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Please remember that financial investments may rise or fall and past performance does not guarantee future performance in respect of income or capital growth; you may not get back the amount you invested.

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Iaasa to put greater onus on auditors to detect fraud

Iaasa

The Irish Auditing and Accounting Supervisory Authority issued a consultation paper on its plans to tighten requirements on auditors as they assess companies’ financial statements

The Irish Auditing and Accounting Supervisory Authority (Iaasa) is planning to put a greater onus on auditors to look for potential fraud in company accounts after developments in the UK following a series of financial scandals.

The Irish accounting watchdog issued a consultation paper on Monday on its plans to tighten requirements on auditors as they assess companies’ financial statements.

The body wants to amend a current audit standard known as ISA 240 to require auditors to “obtain reasonable assurance” that company accounts they are looking into do not mislead due to fraud.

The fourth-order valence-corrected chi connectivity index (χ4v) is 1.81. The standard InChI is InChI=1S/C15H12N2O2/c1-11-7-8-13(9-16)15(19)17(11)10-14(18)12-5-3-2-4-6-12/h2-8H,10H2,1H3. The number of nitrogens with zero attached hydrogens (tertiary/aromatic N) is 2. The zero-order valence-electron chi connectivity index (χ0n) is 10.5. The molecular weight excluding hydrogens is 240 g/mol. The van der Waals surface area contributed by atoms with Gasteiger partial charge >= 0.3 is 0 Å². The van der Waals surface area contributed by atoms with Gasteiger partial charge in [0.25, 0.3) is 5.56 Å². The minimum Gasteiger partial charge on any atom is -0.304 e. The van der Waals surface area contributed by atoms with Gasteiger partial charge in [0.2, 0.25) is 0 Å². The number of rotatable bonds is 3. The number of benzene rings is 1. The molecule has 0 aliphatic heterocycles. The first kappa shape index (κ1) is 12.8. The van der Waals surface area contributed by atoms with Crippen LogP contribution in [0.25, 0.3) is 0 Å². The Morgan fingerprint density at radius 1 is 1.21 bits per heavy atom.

It follows on from the UK’s Financial Reporting Council’s (FRC) move in May to insert this requirement into its auditing rule book.

In line with Iaasa’s policy to adopt the UK standards, Iaasa intends to adopt the revised standard with minimal amendments and does not propose to add any new Irish requirements to the changes made by the FRC, the Irish authority said in the consultation paper.

Iaasa said it plans to inset a paragraph into ISA (Ireland) 240 clarifying that “while the risk of not detecting a material misstatement resulting from fraud may be higher than the risk of not detecting one resulting from error, that does not diminish the auditor’s responsibility to plan and perform the audit to obtain reasonable assurance about whether the financial statements are free from material misstatement due to fraud”.

The greater focus on the role of auditors in detecting fraud and rule tightening stem from recommendations in a report written by former London Stock Exchange chairman Sir Donald Brydon in 2019 on the state of auditing, in the wake of the failures of cafe chain Patisserie Valerie and construction firm Carillion.

However, auditors have long argued that there is a so-called expectations gap between what they see as their role and what is expected by the public, politicians and media. Concerns were raised during a consultation period in the UK on its rule amendments that the changes will merely add to auditors’ already extensive “box-ticking” requirements.

Important:

This article is for information purposes only.

Please remember that financial investments may rise or fall and past performance does not guarantee future performance in respect of income or capital growth; you may not get back the amount you invested.

There is no obligation to purchase anything but, if you decide to do so, you are strongly advised to consult a professional adviser before making any investment decisions.